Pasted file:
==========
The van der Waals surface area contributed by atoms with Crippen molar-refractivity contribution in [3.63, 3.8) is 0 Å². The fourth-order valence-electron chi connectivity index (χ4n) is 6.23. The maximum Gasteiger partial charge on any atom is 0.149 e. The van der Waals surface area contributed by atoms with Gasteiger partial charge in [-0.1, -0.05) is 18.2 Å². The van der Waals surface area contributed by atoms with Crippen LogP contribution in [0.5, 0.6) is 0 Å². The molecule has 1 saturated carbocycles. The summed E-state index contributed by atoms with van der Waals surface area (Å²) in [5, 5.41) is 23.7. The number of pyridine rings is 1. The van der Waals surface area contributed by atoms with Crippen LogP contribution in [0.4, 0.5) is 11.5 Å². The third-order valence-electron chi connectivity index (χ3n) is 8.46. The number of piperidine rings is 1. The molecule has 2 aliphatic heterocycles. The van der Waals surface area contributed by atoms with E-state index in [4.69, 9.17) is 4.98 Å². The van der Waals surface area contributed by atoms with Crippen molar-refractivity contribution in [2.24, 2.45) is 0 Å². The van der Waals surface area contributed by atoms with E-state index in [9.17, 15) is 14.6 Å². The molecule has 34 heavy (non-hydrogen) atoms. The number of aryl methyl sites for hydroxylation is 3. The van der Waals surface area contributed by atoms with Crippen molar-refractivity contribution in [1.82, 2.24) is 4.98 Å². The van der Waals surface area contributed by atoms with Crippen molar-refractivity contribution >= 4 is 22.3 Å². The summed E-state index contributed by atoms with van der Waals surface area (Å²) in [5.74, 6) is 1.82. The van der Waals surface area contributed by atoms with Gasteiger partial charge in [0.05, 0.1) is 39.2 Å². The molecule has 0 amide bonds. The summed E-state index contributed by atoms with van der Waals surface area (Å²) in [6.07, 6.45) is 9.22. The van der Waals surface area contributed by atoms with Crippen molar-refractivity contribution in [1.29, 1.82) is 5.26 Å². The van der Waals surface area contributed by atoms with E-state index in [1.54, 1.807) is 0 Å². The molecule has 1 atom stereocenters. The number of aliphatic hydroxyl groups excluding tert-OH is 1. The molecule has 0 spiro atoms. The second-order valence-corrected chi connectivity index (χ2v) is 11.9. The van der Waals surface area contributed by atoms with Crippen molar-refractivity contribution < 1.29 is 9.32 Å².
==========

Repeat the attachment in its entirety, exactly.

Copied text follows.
The van der Waals surface area contributed by atoms with Crippen molar-refractivity contribution in [3.63, 3.8) is 0 Å². The fourth-order valence-electron chi connectivity index (χ4n) is 6.23. The maximum Gasteiger partial charge on any atom is 0.149 e. The van der Waals surface area contributed by atoms with Gasteiger partial charge in [-0.1, -0.05) is 18.2 Å². The van der Waals surface area contributed by atoms with Crippen LogP contribution in [0.5, 0.6) is 0 Å². The molecule has 1 saturated carbocycles. The summed E-state index contributed by atoms with van der Waals surface area (Å²) in [5, 5.41) is 23.7. The number of pyridine rings is 1. The van der Waals surface area contributed by atoms with Crippen LogP contribution in [0.4, 0.5) is 11.5 Å². The third-order valence-electron chi connectivity index (χ3n) is 8.46. The number of piperidine rings is 1. The molecule has 2 aliphatic heterocycles. The van der Waals surface area contributed by atoms with E-state index in [4.69, 9.17) is 4.98 Å². The van der Waals surface area contributed by atoms with Crippen molar-refractivity contribution in [2.24, 2.45) is 0 Å². The van der Waals surface area contributed by atoms with E-state index in [9.17, 15) is 14.6 Å². The molecule has 34 heavy (non-hydrogen) atoms. The number of aryl methyl sites for hydroxylation is 3. The van der Waals surface area contributed by atoms with Crippen molar-refractivity contribution in [1.82, 2.24) is 4.98 Å². The van der Waals surface area contributed by atoms with Crippen molar-refractivity contribution >= 4 is 22.3 Å². The summed E-state index contributed by atoms with van der Waals surface area (Å²) in [5.74, 6) is 1.82. The van der Waals surface area contributed by atoms with Gasteiger partial charge in [0.05, 0.1) is 39.2 Å². The molecule has 0 amide bonds. The summed E-state index contributed by atoms with van der Waals surface area (Å²) in [6.07, 6.45) is 9.22. The van der Waals surface area contributed by atoms with Crippen molar-refractivity contribution in [1.29, 1.82) is 5.26 Å². The van der Waals surface area contributed by atoms with E-state index in [1.54, 1.807) is 0 Å². The molecule has 1 atom stereocenters. The number of aliphatic hydroxyl groups excluding tert-OH is 1. The molecule has 0 spiro atoms. The second-order valence-corrected chi connectivity index (χ2v) is 11.9. The van der Waals surface area contributed by atoms with Crippen molar-refractivity contribution < 1.29 is 9.32 Å².